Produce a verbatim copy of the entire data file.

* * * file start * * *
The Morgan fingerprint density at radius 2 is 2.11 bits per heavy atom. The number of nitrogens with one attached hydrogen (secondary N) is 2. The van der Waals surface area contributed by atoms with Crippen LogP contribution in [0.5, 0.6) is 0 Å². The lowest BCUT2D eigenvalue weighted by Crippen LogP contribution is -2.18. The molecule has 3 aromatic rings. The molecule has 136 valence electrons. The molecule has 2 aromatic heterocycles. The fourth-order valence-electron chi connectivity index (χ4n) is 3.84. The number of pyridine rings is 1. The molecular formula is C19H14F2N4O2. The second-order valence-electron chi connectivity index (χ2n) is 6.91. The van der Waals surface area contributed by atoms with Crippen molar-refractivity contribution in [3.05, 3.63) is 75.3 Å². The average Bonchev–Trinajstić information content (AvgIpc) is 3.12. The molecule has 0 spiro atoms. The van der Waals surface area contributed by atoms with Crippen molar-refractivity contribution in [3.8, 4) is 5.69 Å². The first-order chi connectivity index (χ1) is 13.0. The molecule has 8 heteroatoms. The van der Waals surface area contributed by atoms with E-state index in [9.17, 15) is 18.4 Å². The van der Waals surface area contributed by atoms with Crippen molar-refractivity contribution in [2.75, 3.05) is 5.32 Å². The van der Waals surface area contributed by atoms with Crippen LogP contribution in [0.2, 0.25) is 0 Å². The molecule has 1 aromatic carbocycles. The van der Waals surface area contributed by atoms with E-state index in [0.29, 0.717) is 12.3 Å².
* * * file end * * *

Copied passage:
The Morgan fingerprint density at radius 2 is 2.11 bits per heavy atom. The number of nitrogens with one attached hydrogen (secondary N) is 2. The van der Waals surface area contributed by atoms with Crippen LogP contribution in [0.5, 0.6) is 0 Å². The lowest BCUT2D eigenvalue weighted by Crippen LogP contribution is -2.18. The molecule has 3 aromatic rings. The molecule has 136 valence electrons. The molecule has 2 aromatic heterocycles. The fourth-order valence-electron chi connectivity index (χ4n) is 3.84. The number of pyridine rings is 1. The molecular formula is C19H14F2N4O2. The second-order valence-electron chi connectivity index (χ2n) is 6.91. The van der Waals surface area contributed by atoms with Crippen molar-refractivity contribution in [3.05, 3.63) is 75.3 Å². The average Bonchev–Trinajstić information content (AvgIpc) is 3.12. The molecule has 0 spiro atoms. The van der Waals surface area contributed by atoms with Crippen molar-refractivity contribution in [3.8, 4) is 5.69 Å². The first-order chi connectivity index (χ1) is 13.0. The molecule has 8 heteroatoms. The van der Waals surface area contributed by atoms with E-state index in [9.17, 15) is 18.4 Å². The van der Waals surface area contributed by atoms with Crippen molar-refractivity contribution in [2.75, 3.05) is 5.32 Å². The van der Waals surface area contributed by atoms with Crippen LogP contribution in [0.2, 0.25) is 0 Å². The molecule has 1 aromatic carbocycles. The van der Waals surface area contributed by atoms with E-state index in [0.29, 0.717) is 12.3 Å².